The topic of criminals under ten is disscussed with Ramsey County Attorney Susan Gaertner and David Sanders, director of Children & Family Services in Hennepin County.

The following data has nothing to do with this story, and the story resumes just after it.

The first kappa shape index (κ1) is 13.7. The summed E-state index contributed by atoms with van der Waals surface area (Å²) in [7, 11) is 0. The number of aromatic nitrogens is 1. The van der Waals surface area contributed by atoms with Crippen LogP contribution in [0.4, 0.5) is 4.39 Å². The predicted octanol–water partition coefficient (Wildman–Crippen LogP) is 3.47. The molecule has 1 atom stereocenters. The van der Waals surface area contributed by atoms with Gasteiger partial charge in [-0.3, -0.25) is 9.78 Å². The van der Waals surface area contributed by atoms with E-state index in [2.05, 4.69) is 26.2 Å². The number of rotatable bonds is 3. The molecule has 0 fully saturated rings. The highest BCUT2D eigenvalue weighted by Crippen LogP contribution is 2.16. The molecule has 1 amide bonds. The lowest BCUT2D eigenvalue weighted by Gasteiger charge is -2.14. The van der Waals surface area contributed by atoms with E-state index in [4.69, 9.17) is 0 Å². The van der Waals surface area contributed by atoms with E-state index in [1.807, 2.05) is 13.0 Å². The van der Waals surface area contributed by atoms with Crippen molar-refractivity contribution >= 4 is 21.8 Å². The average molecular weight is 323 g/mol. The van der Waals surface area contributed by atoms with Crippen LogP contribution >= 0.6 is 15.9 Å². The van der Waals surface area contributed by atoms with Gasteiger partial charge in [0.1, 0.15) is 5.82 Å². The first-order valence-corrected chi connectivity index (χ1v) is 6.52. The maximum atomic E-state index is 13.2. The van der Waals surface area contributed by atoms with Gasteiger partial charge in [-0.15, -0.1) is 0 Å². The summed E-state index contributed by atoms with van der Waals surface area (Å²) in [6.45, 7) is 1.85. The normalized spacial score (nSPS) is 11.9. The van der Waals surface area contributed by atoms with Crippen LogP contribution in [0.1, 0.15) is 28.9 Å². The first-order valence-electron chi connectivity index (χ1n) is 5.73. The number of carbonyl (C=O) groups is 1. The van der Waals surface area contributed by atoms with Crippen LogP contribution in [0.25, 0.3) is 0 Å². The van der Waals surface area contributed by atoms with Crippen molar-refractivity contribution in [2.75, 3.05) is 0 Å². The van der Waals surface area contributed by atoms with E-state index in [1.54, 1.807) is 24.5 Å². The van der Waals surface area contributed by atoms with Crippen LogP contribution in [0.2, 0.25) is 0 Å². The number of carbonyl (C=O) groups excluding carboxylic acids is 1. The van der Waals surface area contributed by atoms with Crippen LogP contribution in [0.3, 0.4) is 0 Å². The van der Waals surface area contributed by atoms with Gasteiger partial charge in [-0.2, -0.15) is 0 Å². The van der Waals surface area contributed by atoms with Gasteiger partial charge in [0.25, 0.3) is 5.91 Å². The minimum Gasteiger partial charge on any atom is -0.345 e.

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(00:00:23) Good morning, and welcome to midday on Minnesota Public Radio. I'm Gary eichten glad you could join us crime rate in the state of Minnesota and indeed around the nation is declining that is good news to be sure but each day there are reminders that crime is still a very serious problem especially crimes committed by children and this week a story surfaced that underscores that point more than most other such stories this week. We learned that authorities in st. Paul are investigating the rape of an eight-year-old girl seven young boys were allegedly involved in the attack a 13 year old and 11 year old a ten-year-old 39 year olds and a six-year-old boy, one of the nine year old boys was said to be the girl's brother. In fact, it's alleged that he was the one who lured his sister into a vacant house where the attack occurred raped her and then encouraged his friends to follow suit under state law. None of the children under the age of 10 can be I'll legally responsible for any criminal acts committed and since all of the other boys are under the age of 14, none of them can be tried as adults the story raises lots of questions, of course about young children and crime and punishment and what's happening in our society and joining us this hour to talk about those issues and to take your questions or two folks who've been working in this area Ramsey County attorney Susan gertner is with us. She's here in the studio and joining us by phone as David Sanders who's the director of Children and Family Services for Hennepin County, and we also invite you to join our conversation. If you've got a question or a comment give us a call here at 6512276 thousand 6512276 thousand if you're calling from outside the Twin Cities 1-800 to for to to 8286512276 thousand or one eight hundred two, four two two eight two eight and Susan character. Let me start with you. Thank you for coming in today. Well, good morning (00:02:22) Gary. I know that both of Of us have been sometimes accused of being a bit on the serious side and I'm thinking that our topic this morning is only going to add to that. I mean, this is pretty shocking. (00:02:34) Yeah is it was a shocking to you? I mean, you see crimes all the time. That's what your your your deal (00:02:40) is. Well, I have been in this business 15 years and I've seen a lot but I must say that these particular allegations and of course at this point, they're just delegations, but these allegations did shock even seasoned prosecutor such as myself and it's a sad story. (00:03:01) Where does the case stand right now are police still investigating has this been officially turned over to your office or where do we stand (00:03:10) legally at this point? We haven't received the case for our consideration. It is still under investigation and my hope is that all the talk about the details of what allegedly occurred that all that talk. It's been in the media doesn't get in the way of the investigation because right now we still have people to talk to and interviews to conduct. We meaning the police (00:03:33) children under 10 can't be held criminally liable for anything. Is that (00:03:37) correct? That's right. A child has to be at least 10 years old before we can bring them into juvenile court and file a delinquency petition which for kids is basically a criminal (00:03:49) charge what happens to them then if it's found that they were involved in some (00:03:55) way the over 10 year olds you main or the ones that are under 210? Well, it's not that we have no options if children are under 10 and have committed a criminal act we can bring them and we do bring them through the child protection system if they've committed criminal activity. Obviously the theory is that if six seven eight nine year old child is burglarizing or raping or doing something like that. The child needs help and that's what the child protection system is all about. Hmm (00:04:28) David Sanders. Let me bring you in here. Thanks for joining us this morning. Sure. Thank you. Were you shocked by this as well or is this kind of crime more commonplace than we believe it to me. I think that this was exceptional in the with the age of the children the number of children involved at least as reported and I think that the activities described in again. I'm referring to what I've read in the newspapers. But it was shocking. Mmm sexual assault is that fairly common or is a crime committed by young children? Well in Hennepin County we had anywhere between a hundred and fifty and two hundred children who are under the age of 10 who are under the age of 10 who are referred to the county attorney's office for handling and of that number the number that would be referred for sexual assault would be very small of that of that number and I don't have the numbers have hand but I would guess fewer than 20. Let me ask both of you this children in this young do they know what they're doing? I mean do they see this is serious is it really is or is this viewed as well? Kind of minor vandalism kind of like turning over trash cans something to do, you (00:05:52) know. Well, that's a that's the million dollar question Gary that people are struggling with really across the country you may recall. All that Chicago the authorities in Chicago had to deal with a six and nine year old who committed a fairly who committed a fairly horriffic homicide and the debate began then can a six-year-old Cannon nine-year-old even understand what they're doing can child that young form the kind of Criminal Intent that is important in our system. I mean, we don't hold people accountable unless they can have that kind of nasty intent and the question is can kids that young have that kind of evil thinking if you will and and I don't think there's a clear answer. (00:06:36) What's your sense of Sanders? I would I would agree with that. I think from a slightly different perspective. My guess is that at least in the experience in Hennepin County the the children who are often involved in the most dangerous activities have been strongly influenced by the upbringing that they've had they've either observed. Others engaged in similar behaviors or they have been victims of similar behaviors. And so I think the question I think that Miss Gartner's responses exactly right in terms of the the knowledge, but I also think that they are often times victims of similar activities few years ago. We used to hear about super Predators this the theory was that there were these kids who were I guess just evil seed and there was nothing that was ever going to be done do people still talk about that or is that been a discredited notion (00:07:31) though? Well, I the super Predator commentary I haven't seen much of that lately and we're not talking in those terms much lately, but the word Predator is an interesting one and and what I'm about to say may not make sense to people who aren't in the system because it may be sounds a little goofy. But what we have to determine in a case like this is whether or not a sexual assault is predatory. Viewer or whether or not it's perhaps exploratory sexual behavior. And as I said that may sound pretty weird to people if you look at the allegations that were reported in the paper. It must seem pretty obvious to people these are predators, but that's something we're going to have to sort out as a criminal justice system (00:08:19) Sanders. Yeah, I and again I would I would agree with the with with their son. I haven't heard much referral to the super predator in the last year or so. And I think that for me it has always been an issue that needs to be looked at in a much broader context. I think that that there are often interventions that can work with either children or families and that one really has to look at when those interventions are started in are they potentially going to be effective and and I think that the notion that there are some youngsters who absolutely can't respond. I'm not sure that I We with (00:08:59) that. Well, the I think the other reason we aren't talking much about super Predators is that there really are very few youth in our community in Ramsey County and I would suspect in Hennepin County that are doing the kind of horrific things that led to that whole super Predator, you know, we're going to all be in big trouble soon that whole phenomenon there really are very few and most of the kids that we deal with are just that their kids and they have done something horrible. Their background is very problematic. They need to be held accountable, but they're not monsters necessarily and if we do have some monsters out there, they're not very many of them. So I think that rhetoric has died down and I'm glad about that (00:09:45) if you're just joining us, this is midday on Minnesota Public Radio, and we've been joined today by Ramsey County attorney Susan Gartner and David Sanders is with us. He's the director of Children and Family Services for Hennepin County. We are talking about the Report of this rape of the eight-year-old girl alleged rape at this eight-year-old girl in st. Paul seven young children are said to have been involved in the attack and while we're not going to dwell on the specifics of this case for a variety of reasons. It does raise lots of questions about what's going on with our kids and crime and punishment for children that young and if you'd like to join our conversation, give us a call here, six five one two, two seven six thousand 6512276 thousand outside the Twin Cities 1-800 to for 228286512276 thousand or one eight hundred two, four two two eight two eight Nelson. Go ahead place. Yes, so my concern is the the children nowadays are just they have no fear. There's no fear in anything that they do and my question is, how come parents aren't allowed to exercise their parental rights and disciplining their children as in spankings or whippings without getting a question of child abuse on them I mean is that I believe that every sense that we've gone to these timeouts and talking to your children and not disciplining your children. It's just going on a steady downhill Pace. Well, I can maybe speak a little to the with in Hennepin County and in Hennepin County's child protection system that a and and I think this is true Statewide that a parent spanking their child that there's absolutely nothing that will bring the child protection system into a family if they're if the behavior that's involved in spanking that generally we will look at a child who has been injured by a parent through some kind of of action on their part in generally. It's a severe kind of injury that that brings our system into into a family's life. And so, you know, I think that the question that the caller raises is really a critical one because I I do believe that there is a concern about if I think my child as a government going to get involved and at least speaking for Hennepin County that's not going to happen. But isn't it true though that people are encouraged. Like if you're at Kmart and somebody's spanking their child, aren't you supposed to get involved and step in and save the child, you know, I think that it's a good question because there is there is a line that I think people are constantly having to judge and so if you're in Kmart and you see a two-year-old who has been violently violently hit or had their arm pulled by their parent is that where you get involved versus a parent who who hits the child on their bottom and and I think I think that is a real difficult line for people to make a judgment with I think that there is also a difference between the notion that all of us should be Thinking of the safety of kids and and the government getting involved in voluntarily when somebody has harmed their child and and and I think in speaking to that that it's generally fairly serious behavior that brings the government in in in the form of cow protection (00:13:27) Gary I get this question the caller's question a lot when I'm out talking to people in the community and I think there is a misapprehension that if you spank your child, the authorities are going to jump in we prosecute we deal with child abuse and spanking. I've never dealt with that as child abuse. And and what I think is important to remember in all this is that the kids we see in the juvenile system particularly the kids that are committing very serious offenses aren't there because their parents just used timeouts and not spanking they're there because their parents have mental health problems. They're there because their parents perhaps are victims of Perpetrators of domestic violence they're there because they've been raised without any supervision or very little supervision and they've been seriously neglected in many many instances. So that's what gets kids before us not the lack of the rod not sparing the rod. (00:14:32) Yeah, because that seemed to be the other part of the caller's question. They're not just to the spanking issue and the government intervention, but the theory that were just not disciplining our children properly or enough. (00:14:44) Well again, I would say that there are very very serious issues involved in the families where the kids end up in front of us three quarters of the cases involve chemical dependency of one parent or the other as I mentioned domestic violence is a factor in many of these cases and lack of School attendance. I mean, it's very very serious issues going on in these families and kids are having a hard time. (00:15:11) Let's go back to the phones Jane your question, please. Well, I think I have a comment more than a question. I think all of the children that were involved in this are victims. I think they've had their childhood stolen from them and I think part of it is because they've perhaps because of things they've seen on television and other sources. I haven't any idea what the answer is, but I hope it doesn't get worse before it gets better. That's all is it correct to to characterize the boys in this situation as victims of external sources. (00:15:54) Well that remains to be seen perpetrators of sexual violence perpetrators of violence period don't just come out of nowhere. There is generally speaking something lacking in their upbringing something that hasn't been provided to them in terms of supervision in terms of validating their their what they have going for them. I mean, there's it's a very very very complex issue and certainly a lot of people have talked about the influence of the media violence in the media things like that. But I would say that most of the time they're much more basic issues like is there food on the table is mom drunk. Does Dad have a mental illness. Are they beating up on each other and is the kid ending up as the silent victim of all that's going (00:16:49) on. I would just add very briefly to that that Is a very high correlation between being a victim of child abuse or neglect and criminal activity. That doesn't mean that everybody who commits a crime has been a victim of child abuse or neglect but there is a very high correlation and I think that that it does remain to be seen with with these kids, but that that it's an issue that I think is a real significant one that we don't talk a lot about and and really echoing the comments that that Mr. Turner made that child abuse is not about spanking. It really is very serious activity that the child has been a victim of and often times with with lifelong scars. (00:17:39) One thing I want to say about this whole issue of victims becoming perpetrators is yes, that's that happens. Most of the time most people who commit violent acts have been victims themselves in their lifetimes and when we talk when prosecutors Shooters such as myself talk about that. It's not to say that these people who commit violent acts won't or shouldn't be held accountable because we do hold them accountable. We punish them and we deal with them and we're not excusing them by recognizing that they've put up with a lot in their youth or whatever that they've been victims themselves, but I think as a society if we want to do something to you know, stop this kind of behavior to prevent it in the future. We have to look at child abuse child neglect domestic violence. Those kinds of issues that basically breed the perpetrators of tomorrow. But again, it's not that we're excusing them. We're just trying to understand how this happened so we can prevent it (00:18:40) when when crimes are committed and some kind of treatment or counseling whatever is offered. Is there any evidence that that works David Sanders would have Fun. Well, you know, I think that's a real interesting question the the most effective interventions it appears for preventing later criminal activity our comprehensive Early Childhood types of interventions that happen when the child is preschool age and really involved the family and involve the child's environment and so forth and and that those tend to be if you look at the the data that's out there those tend to be fairly successful and really helping to ensure that children are on the right track and don't and don't get engaged in later criminal Behavior. I think it's much more difficult after there has been some kind of activity that's occurred to to generalize about is intervention effect of there are interventions that are effective as if if there is a very accurate assessment of the situation, which I think Because to mr. Gardner's points that we really do need to understand what's happened because I think that helps to Taylor and effective intervention and also the the timing of that intervention and is it a time when the child or family is able to best receive it, but I think that at that point after something has happened it's less effective than really preventing it from happening in the first place. This is Gartner. What's your what's your reading on our ability to actually help these kids once something has happened. (00:20:22) Well, obviously the earlier we intervene the better the earlier we provide treatment the better, but we're not ready to even give up on the adult sex offenders. I recently spoke to an assistant commissioner from the Department of Corrections and they've recently occurred completed a study about recidivism rates of inmates who have gone out in the community and reoffended and compared the ones who've been treated with sex offender treatment with the ones who Went and they believe that they are showing results from sex offender treatment. So at whatever the age were not going to give up on them, but clearly if we get involved with the younger kids when they're showing problem Behavior, we're going to have more success and that's there's a program in Ramsey County. That's just starting up and it's modeled after a program that's been going in Hennepin County ours is called Ace all children Excel and it's about a comprehensive intervention with kids under 10 who are already committing crimes and it's based on a program in Hennepin County that David probably can talk more about their delinquents under ten project. But the point is as I said is comprehensive intervention taking a look at all the risk factors that these kids have in their lives, whether it's you know, already skipping school a sibling who is in jail parents who have been in jail parents are chemically dependent mental illness all those things that contribute to rough. Hood and comprehensively treating and dealing with whatever issues there are in that kid's life. And that's what we need to do is the young ones Our Guest this our Ramsey County (00:22:03) attorney Susan Garrett Nur and also with us is David Sanders who's the director of Children and Family Services for Hennepin County were talking this our about children young children who appear a commit crimes and and what can and should be done about that how they kind of services should be offered those children response of the system all of this, of course triggered by the story that surfaced this week of an eight-year-old girl in st. Paul who reportedly was raped by well seven boys were involved in to be involved in the sexual assault. None of whom was older than 13. If you'd like to join our conversation. If you've got some questions or comments about this issue. Give us a call here at 651. Two two seven six thousand 6512276 thousand if you're calling from outside the Twin Cities, you can reach us toll-free at 1-800-222-8477. Couple minutes. NPR is broadcast journalist series presents national public radio hosts Neal Conan and Lee Anne Hanson Monday, September 27th at 7:30. Their coverage of the Gulf War took a personal turn when Conan became a prisoner in his wife Lee Anne Hanson covered the story on weekend edition. Join Hanson and Conan for a free lecture at the Macalester College Chapel in st. Paul Monday, September 27th at 7:30 tickets available at Lake winds Natural Foods in Minnetonka and Linden Hills Co-Op in Minneapolis a reminder that programming on Minnesota Public Radio is supported by the resource companies providing investment trusts in banking experience to local individuals and two families time now for some news headlines read a Cunningham gonna (00:23:49) good morning Gary Justice Department officials announced this morning. That they are suing major. Tobacco companies to recover billions of dollars spent on treating smoking-related illnesses attorney general Janet Reno says, the suit was filed this morning, Reno says the suit alleges that for 45 years. The tobacco companies have waged a quote intentional coordinated campaign of Fraud and deceit Rescuers are struggling to find more bodies in the earthquake Rubble in Taiwan, even as more aftershocks Rock the country the massive Quake has killed more than 2,000 people American Searchers have found a man alive in a building wreckage the earlier this morning. It's been nearly a week since Hurricane Floyd came ashore in North Carolina and thousands are still in shelters officials are also busy assessing damage in the state in one County alone damage is estimated at one point six billion dollars a Texas jury is now deciding whether Lawrence Brewer should get life in prison or death for dragging a black man to his death prosecutors. Say Brewer is dangerous and should be condemned but his lawyers argued for a life term saying Brewer is Not a threat to society in Regional use u.s. Forest Service officials say canoeists will pay more to Reserve camping permits in The Boundary Waters canoe area next year. The u.s. Forest service says the reservation fee will go up three dollars from $9 to $12 besides the reservation fee campers visiting the BWC a must also pay a user fee North Dakota State University officials say the school has received a four hundred and four thousand dollar Grant from the National Science Foundation for DNA mapping. The mapping is to help plant breeders develop Hardy crop varieties and ESU is getting sophisticated machines that can prepare up to 50 slides for analysis at the same time. Each slide can carry up to 60,000 jeans the forecast for Minnesota today calls for Sunshine State wide high temperatures near 70 in the East to 84 in the far Northwest tonight partly cloudy in the Northeast with a slight chance of a shower mostly clear skies elsewhere around the state lows from 40 in the Northeast 250 in the southwest at this hour Duluth reports sunshine and 62 Raj. Mr. Sunny skies and 65. It's sunny in Fargo and 63 and in the Twin Cities. Mostly sunny and 63 degrees Gary. That's a check on the latest news. (00:26:02) Thank you Greta. It is 28 minutes now before noon. This is midday coming to you on Minnesota Public Radio. And today we're talking with David Sanders director of Children and Family Services for Hennepin County and Ramsey County attorney Susan Garrett Nur were discussing the story about the eight-year-old girl who was apparently raped by seven young boys are sexually assaulted. I should say by seven young boys in st. Paul a story that surfaced this week the story obviously raises lots of questions about young children and crime and what how they're treated by the system Criminal Justice System. What should be done what can be done and if you'd like to join our conversation again, the number to call is six-five 12276 thousand 6512276 thousand outside the Twin Cities. And two for 22828. Our next caller is from Roseville Marco had place. Yes, I have a comment on what seems to be our tragedy driven child welfare policy and system for your guests. And that is that it seems to take one of these horrific episodes to Galvanize public attention and get some media focus on the absolutely meltdown conditions and a lot of kids are living in and I think folks out there just don't understand how terrible it is for a lot of kids living in crack houses witnessing the domestic abuse just not being supervised at all. And in fact being beaten and abused and at the same time I notice in the paper this morning Ramsey County is facing a child welfare shortfall of millions of dollars. The County Commissioners are reluctant to cough up the Bucks and the public doesn't want their taxes raised. Could your guests comment on the systemic crisis in child welfare and get us off this tragedy Focus. (00:27:48) Well, that's a very good question and I give the caller a lot of credit for looking at the bigger picture because this case this alleged rape did get the headlines and I didn't see the story about the County board but I suspect that was buried quite a bit farther back in the newspaper. And in fact what happened yesterday was the Ramsey County Board spent all morning struggling with the real big picture issue and it wasn't, you know driven by a particular case or a particular crisis. It was driven by the bigger picture issues, which you've identified. We are thousands and thousands hundreds of thousands of dollars short of what is believed to be the needs for child welfare in Ramsey County and the the collar correctly identified the bind that the County Board is in we don't want to pay more taxes. We don't want to pay more taxes, but somehow we have a responsibility. County to protect the children in our community and what are they supposed to do? What are the policy makers supposed to do (00:28:54) David Sanders? I think the color really hit the nail on the head. I think that if you look nationally child welfare systems tend to be in tremendous trouble more than half of the state are actually operating under a Judicial consent decree because they've been unable to fulfill their obligations of their statutory obligations in carrying out the the mandates within the child welfare system. And I think that that the caller also accurately identifies the Dilemma is that it it it it tends to be a system that is ignored unless there is a major crisis and that the end and one of the reasons has been because historically the system was completely closed and it's been very difficult to for the public to see what happens in decisions in In child protection and in child welfare, and so I think that the colors absolutely right and then on top of that because the system has been one that is generally ignored until a crisis occurs. The system is seen as as having questionable credibility. I think a lot of people really wonder does do does our contribution of tax dollars really make any difference because it seems like all we read about or how horrific some of these circumstances are in the decisions that the Child Welfare agencies make and so I think it really is a dilemma and and I think we're we are struggling with this as a state and I think Ramsey County's issues. They happen to be focused in Ramsey County right now, but their issues that every county in the state has faced. Let me ask you this. What did these kinds of crimes where they committed in the past the good old days as it (00:30:40) were well, I don't know what you consider the good old days. I feel like a veteran. I've been at it 15 years and this Happens and it's been happening all along as long as I've been a prosecutor these kinds of crimes with young suspects committing serious offenses. But as I think I alluded to in the beginning it doesn't happen very much. In fact, it doesn't happen enough even to keep statistics about it. And so we rely on anecdotes and our sense is maybe once a year we have this kind of crime. We're very young children are committing very serious offenses. (00:31:17) Let's go back to the phones Dan your question, please. Yeah. I have a comment. I have an experience. I've been a guardian ad litem. I've worked in Child Protection work in juvenile Corrections with sex offenders on them prior to that at 12 years experience working in mental health and I guess my feeling is that I get very I'm also a parent. I have a 17 year old and I have a 23 year old and I get there was something that you said that most of the time A lot of the times you can pull it all back to the parenting and blaming the parents and I and I feel very upset when I hear people say that because most of the time when somebody says that they aren't apparent they don't have a young kid a teenager. They've never gone through the what's going on right now with teenagers and the public schools. I think it's they're being exposed to all kinds of just grow test negative things in the school system. I think that pornography is getting worse and worse and and I think the schools are backing off they're not controlling the situations and and I think that the kids are in real bad places they have to go to school and bad places and where because of money and other factors were just not dealing with the the situation at all. And in the meantime the parents their ability to discipline, which I from my experience working in the system that parents are very worried about this. Letting their kids because you say that a child that slapped will not go into the system the parent won't but the child May exaggerate that and then you may go you may be into the system for maybe a month or month and a half going to to meetings and being evaluated and then they find out that maybe that discipline was appropriate or something like that. So the parents do have a legitimate fear about disciplining and the schools are not disciplining. All right, Dan do we put too much blame on the parents in these (00:33:16) situations? Well, I need to defend my opinion on this. I am a parent and I have a teenager and a 12 year old and a 9 year old and I know it's the toughest job. It's the toughest job in the world, but you can escape the fact that what happens in a child's home is more important than anything else in terms of their success and the most important protective Factor if I can use sort of the buzzword for a child is a good relationship. An adult a healthy relationship with an adult that's what turns kids into successful adults. And so, you know, we can talk about pornography we can talk about television we can talk about these outside influences, but the fact remains that that's going on for all kids. That's a, you know an influence for all kids. But the ones who are succeeding are the ones who are getting parental supervision and the families that are getting the support they (00:34:16) need Yeah our David. Yeah, I don't think I could have stated in any better. And I also am the parent of a teenager and and certainly know the challenges but I think that it it really is ultimately the the the parents responsibility and and the influence on a child that the parent has is dramatic. There is a point where it begins to shift and we're obviously peers or or others have a huge impact on how a child acts but but for much of the child's life it is the parent who carries the primary responsibility and and also is the one that the child looks to as as there as a role model X callers from Eden Prairie Jay. Yes. Hi. I'm a parent of three children as well. I have a teenager middle schooler and a and a four-year-old both boys and girls and I I'm not hearing that. We're addressing the problem that most of these many of these I would dare to say almost all these offences are committed by boys against girls. (00:35:26) Well, I guess I'll jump in here. I'm I'm glad you raised the issue. It is a very serious one and that is how can allegedly boys this young use a girl as the object of predatory behavior like that. I mean that's to me almost the one of the saddest parts of this story. Is that the boys if these things in fact happen would think that was okay and that's a huge issue a huge issue as a society and how we view sexual behavior and how we view girls and how we view women and boy in an hour show and with my limited knowledge of the the researcher whatever I can't take that one on but I share the caller's concern, (00:36:16) you know, I think that that was also my first reaction in reading the story and I think to the caller's bigger question of is this something Tends to happen that its criminal acts of boys on girls. I don't know. I don't know the answer to that. (00:36:33) That well, I would say from a criminal justice perspective. Most of our defendants the overwhelming majority of our defendants and certainly in violent crime categories are men. And as far as the the victims, I don't know with the same confidence what the gender breakdown is that but the fact is that most violent offenders are men and you know it maybe not politically correct to talk about that but that's just the reality the reasons for that are a lot less clear (00:37:04) and again something that we talked a little bit about earlier but Remains the question. Is there any evidence to indicate that kids this young actually know what they're (00:37:15) doing. Well again, that will be a very hard question. That's a question that the system that the judge that the psychologists. Everyone is going to have to sort out is what was really going on here and we'll have to find out I mean it maybe it was Oratory behavior gone amok but it from the allegations. It sounds like predatory behavior and it sounds very scary. (00:37:42) You know, and I think that just maybe from a slightly different perspective the question of do children who are in who are preteens or certainly if the oldest child was was 12 or 13 children of that age do know right from wrong, but I think that the question of are they able to conceptualize this is right or wrong in in this in this incident is is a harder one to say and and the question of did they see this as exploratory or was this something different? I is a real difficult one in can only be answered in this case. But I think to your question of can do children at a certain age know right from wrong this certainly they do (00:38:25) right but the bigger question of what is our society telling kids and really everybody about whether or not Aggressive sexual behavior is wrong is a much harder question. And I mean, I don't have the answers (00:38:40) back to the phone's. I your question please first thing I want to ask. I'm from the Hmong community and it seems like just just the story that I guys the feels like it's a involves among Community is that I don't know can't can you guys tell me whether it does or not? If it is then I think we were dealing with a bigger issue than what what is that hand? (00:39:08) Well, I'd be real interested in how you view the issue. I'm not going to talk about specifics of the case. I'm concerned about the amount of information that is already out there. But I think the caller raises an intriguing question and I'd be interested in hearing from you what you think the issues are if in fact this occurred in the Hmong (00:39:28) Community, okay if it happens in the moment comedian I could see this it's a bigger issue dealing with how how the cultural views of the female and you know, those kids. They're 13 12 13. I was a teacher and I know how the the girls are View at that age and you know that plus the mass media of sex exploitation in it, you know Drive these kids crazy. So, you know, there's a culture issue that I think not not many people willing to discuss or try to work with I'll take you answer on the air. (00:40:14) Well, I think you're the caller's absolutely right that it's hard to talk about that and in the public Arena hard to talk about cultural issues because so often then if you talk about it, you're accused of of all manner of insensitivities racism's or whatever. And so it is a touchy subject but I'll jump in our experience in Ramsey County has been that the cultural issues of the Immigrant communities and the Hmong Community is one of the largest of those right now in Ramsey County do present challenges for the criminal justice system. We've had problems with very youthful marriages among girls of 1213 who have been betrothed who are married become married and then what do we do because in America, that's not okay, but it does present challenges. We also have had some challenges in the area of domestic violence and how that is viewed by the Hmong Community vis-à-vis how its viewed by the criminal justice system. Another issue we've had is in rape cases and what the different effect that has on among female. Victim compared to say a Caucasian Victim Because of the cultural pressures that then are brought to bear on her as the victim. So it's tough stuff to deal with and it's a daily challenge for the criminal justice system (00:41:49) Kathy your question, please I'm or have a comment in that I don't think anyone in our society wants to recognize that the root of this problem is the lack of moral absolutes that are taught that secular humanism is so prevalent in our society and is taught in all levels of our Public Schools unless we teach our children moral absolutes unless we teach them right and wrong crimes and this this kind of Trend will just continue to increase in our society these children don't aren't taught to Value life and value other people and I just I just can't believe that you know, no one seems to want to acknowledge this that it's just we're still taught this moral relativism of well, whatever is right for you. Do is find sweetie don't you know, there's there we can't say that's wrong because we how can we say it's wrong for you. Maybe it's wrong for us, but it's not wrong for you. I'm curious what you have to say about that idea. Okay, David Sanders you want to start? Well, I you know, I can respond in part to that. I do think that within the child protection system. I think that both the federal government and state government have identified absolutes in terms of Parental behavior that it is not okay to physically abuse or to neglect children and that that and that at that point it becomes a government responsibility to ensure that children are cared for physically and emotionally and and that their basic needs are met so I I think that it's not I'm speaking very specifically about the child protection system because I think the caller's comments may have been a bit more General but within the child protection system, I think that there is a line and I think that that line has been drawn by both the federal and state governments. What about what we're telling kids though. Do we are do we take a strong enough line with kids to say? No. This isn't right. You can't do this and I don't care what you think about it. This is bad behavior. Well, I think in part it's it is our our ambivalent to some extent about the about children and I think that we sometimes see children as really possessions of their parents and sometimes see children as separate and separate individuals and that in the context of children being essentially possessions of their parents. We do really distance ourselves from what happens in families that a that that it really is a parent's job to raise their children and that Most of us are very uncomfortable with getting very involved in that and so if a parent wants to be wants to teach your child absolute right and wrong than that's fine. If not, then that's also fine. And and I think that's that is a much larger question about how we view kids in our society and and how we value them. (00:44:48) Well ideal more largely in the criminal law. That's the most public part of what we do and there are plenty of absolutes in the criminal law. There's a whole book full of things that are a crime and we prosecute those crimes. So I don't find moral relativism or secular humanism or any of those things to have much to do with what I do. I prosecute crime but I think the the bigger question of you know, what our values are really gets back to what we talked about a few minutes ago. And that is where do we want to put our money? Why is the child protection system in Prices and I think there is a feeling in the community that we do have an obligation a moral obligation to make sure that kids are getting what they need. So they don't turn into criminals. And so I think that we got to as a community start talking about that. We've got to let our policymakers know our County board members our legislators know that if we do want to pay more taxes for child protection for child services for interventions for child support enforcement the kinds of things that give kids a chance that's my definition of moral obligation and moral Authority and that's what I'm worried (00:46:03) about if we doubled tripled quadrupled the amount of money we're spending on those programs. Could we prevent this kind of a repeat of this kind of (00:46:12) incident? Well, that's a very good question and the at the County board meeting yesterday that we alluded to earlier. There was a lot of discussion about looking down the line ten years because at least the County Board doesn't want to just keep putting in, you know money to put the finger in the dike what they want to do is look at prevention. Look at long-term projects that will produce results but we have to do both and both is going to cost money, (00:46:41) you know, if I can respond just briefly to that. I think there are there are a couple of ways of looking at that one is the system as it is now and that really is a system that reacts once abuse or neglect has occurred and I believe that the system can go a long way to ensuring better outcomes for children by intervening after abuse or neglect has occurred and in Hennepin County as an example the number of adoptions that we finalized his increased by 8 times over the last five years. And so what's happened is that we have the children have been moved from dangerous situations and placed in homes where they will receive the support and When nurturance and care that will help them as they move into adulthood. And so I think at one end it is possible through investment in in various activities in the child protection system. I think to see very different outcomes for children. I think on the larger level it's a it's a more difficult question because I think that the very best system we could have would be one where children aren't abused or neglected that once we get involved. That means that something bad has already happened and that the the possibility of good outcomes are really reduced. And so what we really want is to make sure that we have the kind of preventive in early act intervention activities that are effective in preventing abuse or neglect and there are some whether it takes a tripling or quadrupling of budget. I don't know but I think that we do need to focus in in that area more than we have. Unfortunately we're out of time, but I'm sure like to thank you for coming in (00:48:22) today. Well, thanks for addressing (00:48:23) this. You Ramsey County attorney Susan Gartner and David Sanders who is the director of Children and Family Services for Hennepin County joining us during this first hour of our midday program as we take a look at that story about the eight-year-old girl who allegedly was raped in st. Paul by a group of seven boys five minutes now before noon and this is midday time now for the Riders Almanac